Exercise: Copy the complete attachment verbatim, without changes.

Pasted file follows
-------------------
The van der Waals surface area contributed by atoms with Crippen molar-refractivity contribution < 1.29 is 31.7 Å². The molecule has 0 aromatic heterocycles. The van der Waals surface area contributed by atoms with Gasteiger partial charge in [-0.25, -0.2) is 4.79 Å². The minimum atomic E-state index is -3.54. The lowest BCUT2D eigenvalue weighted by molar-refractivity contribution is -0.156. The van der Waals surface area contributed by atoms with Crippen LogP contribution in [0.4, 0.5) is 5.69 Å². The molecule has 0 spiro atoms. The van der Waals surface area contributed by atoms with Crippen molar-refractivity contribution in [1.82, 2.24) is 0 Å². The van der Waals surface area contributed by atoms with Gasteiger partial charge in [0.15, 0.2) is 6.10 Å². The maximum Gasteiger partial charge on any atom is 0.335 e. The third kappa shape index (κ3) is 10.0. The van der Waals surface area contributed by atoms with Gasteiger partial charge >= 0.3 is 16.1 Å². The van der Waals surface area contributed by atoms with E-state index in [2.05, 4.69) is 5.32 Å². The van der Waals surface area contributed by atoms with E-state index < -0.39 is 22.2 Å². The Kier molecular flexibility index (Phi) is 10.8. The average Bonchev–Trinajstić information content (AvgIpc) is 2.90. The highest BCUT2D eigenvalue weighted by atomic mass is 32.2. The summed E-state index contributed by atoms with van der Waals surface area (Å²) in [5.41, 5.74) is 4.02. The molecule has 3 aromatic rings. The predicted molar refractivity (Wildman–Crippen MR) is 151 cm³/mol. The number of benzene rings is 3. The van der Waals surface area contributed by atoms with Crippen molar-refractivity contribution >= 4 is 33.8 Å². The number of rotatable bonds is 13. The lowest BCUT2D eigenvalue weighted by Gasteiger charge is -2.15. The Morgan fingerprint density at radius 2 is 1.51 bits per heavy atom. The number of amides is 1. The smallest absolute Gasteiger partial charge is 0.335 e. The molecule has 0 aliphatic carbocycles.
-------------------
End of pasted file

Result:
The van der Waals surface area contributed by atoms with Crippen molar-refractivity contribution < 1.29 is 31.7 Å². The molecule has 0 aromatic heterocycles. The van der Waals surface area contributed by atoms with Gasteiger partial charge in [-0.25, -0.2) is 4.79 Å². The minimum atomic E-state index is -3.54. The lowest BCUT2D eigenvalue weighted by molar-refractivity contribution is -0.156. The van der Waals surface area contributed by atoms with Crippen LogP contribution in [0.4, 0.5) is 5.69 Å². The molecule has 0 spiro atoms. The van der Waals surface area contributed by atoms with Crippen molar-refractivity contribution in [1.82, 2.24) is 0 Å². The van der Waals surface area contributed by atoms with Gasteiger partial charge in [0.15, 0.2) is 6.10 Å². The maximum Gasteiger partial charge on any atom is 0.335 e. The third kappa shape index (κ3) is 10.0. The van der Waals surface area contributed by atoms with Gasteiger partial charge >= 0.3 is 16.1 Å². The van der Waals surface area contributed by atoms with E-state index in [2.05, 4.69) is 5.32 Å². The van der Waals surface area contributed by atoms with E-state index < -0.39 is 22.2 Å². The Kier molecular flexibility index (Phi) is 10.8. The average Bonchev–Trinajstić information content (AvgIpc) is 2.90. The highest BCUT2D eigenvalue weighted by atomic mass is 32.2. The summed E-state index contributed by atoms with van der Waals surface area (Å²) in [5.41, 5.74) is 4.02. The molecule has 3 aromatic rings. The predicted molar refractivity (Wildman–Crippen MR) is 151 cm³/mol. The number of benzene rings is 3. The van der Waals surface area contributed by atoms with Crippen molar-refractivity contribution >= 4 is 33.8 Å². The number of rotatable bonds is 13. The lowest BCUT2D eigenvalue weighted by Gasteiger charge is -2.15. The Morgan fingerprint density at radius 2 is 1.51 bits per heavy atom. The number of amides is 1. The smallest absolute Gasteiger partial charge is 0.335 e. The molecule has 0 aliphatic carbocycles.